Court self-help centers aim to help Californians without legal representation navigate the court system.
Since April, the state Supreme Court rolled a large screen television into its San Francisco courtroom to conduct oral arguments.
Starting Monday, March 2, North County residents will no longer be required to drive to downtown San Diego to file their probate matters.
As the Chief Justice prepares to address the Legislature on the 2019 State of the Judiciary, a look back at some key judicial branch milestones.
Facing growing numbers of civil and family law litigants representing themselves, courts are expanding services offered through “self-help” centers.
More than 150 judges, court managers and IT professionals came together in Sacramento last week to find new ways to harness technologies to offer better service and access to the public.
Videoconference technology helps deliver self-help services remotely and increases a court's outreach.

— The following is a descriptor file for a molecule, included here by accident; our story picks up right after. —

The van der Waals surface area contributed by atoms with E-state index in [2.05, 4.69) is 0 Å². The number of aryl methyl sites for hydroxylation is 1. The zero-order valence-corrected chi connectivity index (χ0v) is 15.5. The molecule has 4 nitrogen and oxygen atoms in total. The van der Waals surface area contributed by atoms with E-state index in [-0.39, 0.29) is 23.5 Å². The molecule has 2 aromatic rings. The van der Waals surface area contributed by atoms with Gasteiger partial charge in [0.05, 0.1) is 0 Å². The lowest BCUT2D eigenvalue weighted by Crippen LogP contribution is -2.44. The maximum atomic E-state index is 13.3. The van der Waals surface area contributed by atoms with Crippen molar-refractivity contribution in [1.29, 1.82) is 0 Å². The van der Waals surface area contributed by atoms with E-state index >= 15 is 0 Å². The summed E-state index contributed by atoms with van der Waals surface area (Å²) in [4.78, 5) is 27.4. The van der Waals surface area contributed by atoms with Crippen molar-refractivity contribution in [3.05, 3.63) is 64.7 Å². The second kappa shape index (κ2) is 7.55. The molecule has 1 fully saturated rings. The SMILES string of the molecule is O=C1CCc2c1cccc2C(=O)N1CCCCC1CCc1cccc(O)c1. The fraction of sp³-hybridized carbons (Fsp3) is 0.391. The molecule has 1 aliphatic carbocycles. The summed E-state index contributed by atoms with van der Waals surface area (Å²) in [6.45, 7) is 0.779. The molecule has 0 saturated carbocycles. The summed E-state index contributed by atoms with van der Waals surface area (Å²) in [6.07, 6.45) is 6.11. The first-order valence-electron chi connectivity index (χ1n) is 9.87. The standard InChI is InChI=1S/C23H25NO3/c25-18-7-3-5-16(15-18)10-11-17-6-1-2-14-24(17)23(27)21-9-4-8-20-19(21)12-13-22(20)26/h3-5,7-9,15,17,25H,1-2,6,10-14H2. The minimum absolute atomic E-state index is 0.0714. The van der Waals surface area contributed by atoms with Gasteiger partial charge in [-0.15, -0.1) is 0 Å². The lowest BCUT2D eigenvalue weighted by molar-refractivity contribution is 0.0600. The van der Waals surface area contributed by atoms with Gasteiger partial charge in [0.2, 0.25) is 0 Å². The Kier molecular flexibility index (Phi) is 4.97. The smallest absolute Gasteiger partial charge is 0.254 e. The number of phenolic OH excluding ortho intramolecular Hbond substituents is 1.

Courthouse projects in various stages—all require funding to continue. Others are indefinitely delayed.
Self-represented litigants who seek help with appealing their case now have access to a new online resource center.
A statement from California Chief Justice Tani G. Cantil-Sakauye on the revised budget proposal for the judicial branch.
Chief Justice Tani G. Cantil-Sakauye directs immediate council action on four recommendations from the Futures Commission.
The Court Facilities Advisory Committee today voted to recommend to the Judicial Council that all 23 current judicial branch projects continue based on the general criteria of working with available funding, not incurring additional costs, or wasting funds. Projects would be grouped into four broad categories that would determine how far an individual project can proceed until adequate funding is restored.